· Scenario: Financial Services. Organizations with strict regulatory compliance burdens should be especially aware of issues relating to the use of IM clients. For example, financial service providers (FSPs) such as brokerage firms have a particular difficulty with public IM clients that do not provide the tools or capabilities required by the U.S. Securities and Exchange Commission (SEC) for monitoring and archiving written communications. Federal regulations stipulate that FSPs must take measures to document any form of financial advice or communication. It also requires FSPs to screen communications for any possible sharing of insider trading information. Because of these regulations, any FSP that relies on public IM applications must consider the potential legal implications.

In each of these scenarios, the risk and exposure posed by the non-secure, unmonitored communication provided by public IM clients could outweigh the benefits of real-time communication. To implement instant messaging effectively, and without compromising security, compliance, or communications policies, these organizations require solutions that provide centralized management and tracking of IM communications.
Why IM Security is Critical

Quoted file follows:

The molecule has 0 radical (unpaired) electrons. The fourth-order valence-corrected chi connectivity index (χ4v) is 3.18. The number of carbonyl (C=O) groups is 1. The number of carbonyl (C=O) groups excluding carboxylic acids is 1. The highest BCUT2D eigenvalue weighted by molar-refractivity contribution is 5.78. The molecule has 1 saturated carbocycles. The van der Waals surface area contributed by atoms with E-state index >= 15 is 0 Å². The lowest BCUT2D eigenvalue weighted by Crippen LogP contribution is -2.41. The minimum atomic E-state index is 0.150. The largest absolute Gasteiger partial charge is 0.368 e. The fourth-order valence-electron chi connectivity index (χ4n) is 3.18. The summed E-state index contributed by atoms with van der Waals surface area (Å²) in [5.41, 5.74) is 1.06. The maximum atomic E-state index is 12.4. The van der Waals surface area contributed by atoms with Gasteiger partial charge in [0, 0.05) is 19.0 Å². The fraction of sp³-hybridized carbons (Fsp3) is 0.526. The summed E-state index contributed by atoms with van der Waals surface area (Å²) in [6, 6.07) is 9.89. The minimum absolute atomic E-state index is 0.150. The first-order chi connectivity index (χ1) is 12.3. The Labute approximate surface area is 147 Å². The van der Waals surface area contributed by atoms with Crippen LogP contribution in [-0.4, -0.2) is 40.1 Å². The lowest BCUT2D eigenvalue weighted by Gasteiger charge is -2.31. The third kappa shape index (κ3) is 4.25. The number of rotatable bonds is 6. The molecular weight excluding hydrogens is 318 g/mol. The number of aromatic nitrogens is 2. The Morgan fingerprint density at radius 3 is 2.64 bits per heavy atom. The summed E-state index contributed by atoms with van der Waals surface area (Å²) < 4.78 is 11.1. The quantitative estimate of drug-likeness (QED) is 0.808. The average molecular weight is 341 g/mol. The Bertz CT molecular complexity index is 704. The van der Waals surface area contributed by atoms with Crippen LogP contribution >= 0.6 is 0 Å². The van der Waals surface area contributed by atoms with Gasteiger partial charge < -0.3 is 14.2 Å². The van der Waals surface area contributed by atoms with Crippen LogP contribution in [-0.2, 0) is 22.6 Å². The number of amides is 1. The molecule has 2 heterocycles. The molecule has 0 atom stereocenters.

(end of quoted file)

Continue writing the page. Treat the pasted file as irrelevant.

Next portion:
Organizations invest a great deal of money in security and considerable time implementing corporate policies to prevent users from becoming carriers or transmission points for malicious code; inappropriately sharing confidential company information; or sending or receiving language or materials that exposes the corporation to legal liabilities. The conversation and file transfer capabilities of consumer-class or publicly available IM applications can make it easy for users to bypass traditional security measures and e-mail policies. This leaves systems susceptible to attacks such as worms and Trojan horses that export data and create “back doors” into the system. As IM increases in popularity, its utilization as a vector for potential malicious attacks or as a means for sending unsolicited information is expected to increase as well. For this reason, it is essential that enterprises put plans in place for this new collaboration application, protecting themselves from these threats.